As we ran north and passed by the fields, the North Avenue bridge that connects the inner and outer lakefront paths, and the zoo parking lot, many folks on the path not associated with the race were stopping in their tracks to cheer for the runners. I love it when that happens and always acknowledge them with some gesture of gratitude, like a thumbs-up, a wave, or whatever goofy remark I can conjure in that moment (depending on how much I am focusing or how tired I am). I think I even got a few “is she winning? SHE’S WINNING!” remarks as well by then πŸ˜‰ We hit mile 2 once we were parallel to the racers still heading south, and by then I was definitely getting tired–so much for my intelligent racing goal–and began cursing the 5k distance.

Note: don’t curse the race distance when you’re still doing the race or when you’re in the freakin’ lead.

For whatever reason, my watch had been wonky all week and unsurprisingly, wasn’t matching up to the mile markers. Not long after I had internally cursed this godforsaken race distance, probably around mile 2.25, another runner passed me, and not Erica, whom I thought was still very close to me. I wasn’t disappointed that I wouldn’t win, but I knew that the race still wasn’t over and that I had to really concentrate on locking in my pace and bringing it home, laying on the line whatever I had left in the tank, whatever that hadn’t evaporated in the heat.

Remember when I said that the course had that crappy feature of overshooting the finish line? Yeah, it’s crappy, and even when you know you’re going to do it, it’s still crappy. What I wasn’t expecting was to be running on the crushed asphalt path and then have to cut across, through the grass (again, cross country style), to the other side of the path so as to avoid running through the exit side of the finish line. This wasn’t a huge deal–mostly an annoyance–but I don’t think the RD realized that having runners cut across like that would also make them run parallel to the line of port-o-potties as well: problematic because if you were a spectator going to the bathroom at the wrong time, you’d kinda be stuck for a while…in a port-o-potty…in the heat and humidity. Ick.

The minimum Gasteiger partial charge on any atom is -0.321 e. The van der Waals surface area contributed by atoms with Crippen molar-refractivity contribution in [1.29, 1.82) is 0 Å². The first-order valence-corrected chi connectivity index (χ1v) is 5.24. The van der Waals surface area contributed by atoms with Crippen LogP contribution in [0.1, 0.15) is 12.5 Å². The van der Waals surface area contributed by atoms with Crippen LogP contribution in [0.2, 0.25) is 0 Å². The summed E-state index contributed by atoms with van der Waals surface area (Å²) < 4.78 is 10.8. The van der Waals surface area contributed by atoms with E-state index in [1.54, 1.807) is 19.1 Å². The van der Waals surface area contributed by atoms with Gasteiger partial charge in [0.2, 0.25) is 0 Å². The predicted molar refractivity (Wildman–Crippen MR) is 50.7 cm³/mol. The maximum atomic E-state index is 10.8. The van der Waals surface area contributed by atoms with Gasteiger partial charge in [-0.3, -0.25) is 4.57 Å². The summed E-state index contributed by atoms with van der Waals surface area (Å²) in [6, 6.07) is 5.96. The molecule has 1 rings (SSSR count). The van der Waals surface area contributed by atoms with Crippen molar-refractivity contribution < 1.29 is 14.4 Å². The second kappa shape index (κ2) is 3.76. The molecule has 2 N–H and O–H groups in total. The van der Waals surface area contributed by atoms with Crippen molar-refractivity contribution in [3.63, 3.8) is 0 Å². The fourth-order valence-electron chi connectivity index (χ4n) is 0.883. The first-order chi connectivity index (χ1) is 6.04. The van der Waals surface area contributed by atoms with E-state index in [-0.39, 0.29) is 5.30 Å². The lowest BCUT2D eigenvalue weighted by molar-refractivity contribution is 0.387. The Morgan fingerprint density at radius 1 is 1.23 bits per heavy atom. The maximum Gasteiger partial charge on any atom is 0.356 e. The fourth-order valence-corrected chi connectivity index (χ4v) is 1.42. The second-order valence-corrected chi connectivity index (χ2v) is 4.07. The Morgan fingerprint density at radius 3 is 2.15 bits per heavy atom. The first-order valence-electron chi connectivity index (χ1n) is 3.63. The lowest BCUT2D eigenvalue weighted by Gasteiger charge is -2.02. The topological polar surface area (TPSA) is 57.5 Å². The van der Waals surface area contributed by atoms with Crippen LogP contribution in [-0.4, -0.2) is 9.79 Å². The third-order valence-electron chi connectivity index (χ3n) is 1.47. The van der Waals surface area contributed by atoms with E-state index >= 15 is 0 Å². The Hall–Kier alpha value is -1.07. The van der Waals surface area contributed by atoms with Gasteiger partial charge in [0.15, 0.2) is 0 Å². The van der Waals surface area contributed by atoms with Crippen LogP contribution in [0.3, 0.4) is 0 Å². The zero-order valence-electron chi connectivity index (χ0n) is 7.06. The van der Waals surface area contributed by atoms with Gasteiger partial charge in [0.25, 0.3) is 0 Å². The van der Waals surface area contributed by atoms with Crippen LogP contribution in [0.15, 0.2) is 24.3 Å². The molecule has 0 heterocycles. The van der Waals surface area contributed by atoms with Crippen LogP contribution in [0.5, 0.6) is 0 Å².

Right before we made a hard left to go west before making another hard left to go south, back to the finish line, at the first driveway after the CARA water fountain (tedious details, but the Chicago runners will appreciate it), C and A were sitting on the bench and saw me in the #2 spot. He quickly yelled out “look, A! It’s Mommy!” to which she screamed, in her best toddler-sized Bloody Mary voice, “Moooooooooommmy!!” πŸ™ I felt pretty guilty running away from her like that, and Erica, who was behind me, even yelled something to her along the lines of “Mommy’s kicking butt!” I knew I’d see my A soon, once I finished, and C informed me that she had cried for me the entire race. It was a hard twenty minutes to be a toddler, apparently. πŸ™

The winner clocked in around a 20:30, +/- a few seconds, and I followed her shortly thereafter, at 20:43. Honestly, for as horrible as this race could have been, given the conditions, I am really pretty satisfied with it. My PR is from Mother’s Day 2012, a 20:31, and in May in Ohio, on a hilly course, I clocked a 20:40, and at EdS, in horrible conditions, just a few seconds slower. This makes me really optimistic that I can still lower my 5k, and if I actually do 5k specific training, instead of relying on my marathon fitness, I think it’s even more feasible. All told, EdS was a really enjoyable way to spend a Thursday night with C and A and an awesome (and gratifying) way to officially begin my Chicago and NYC training.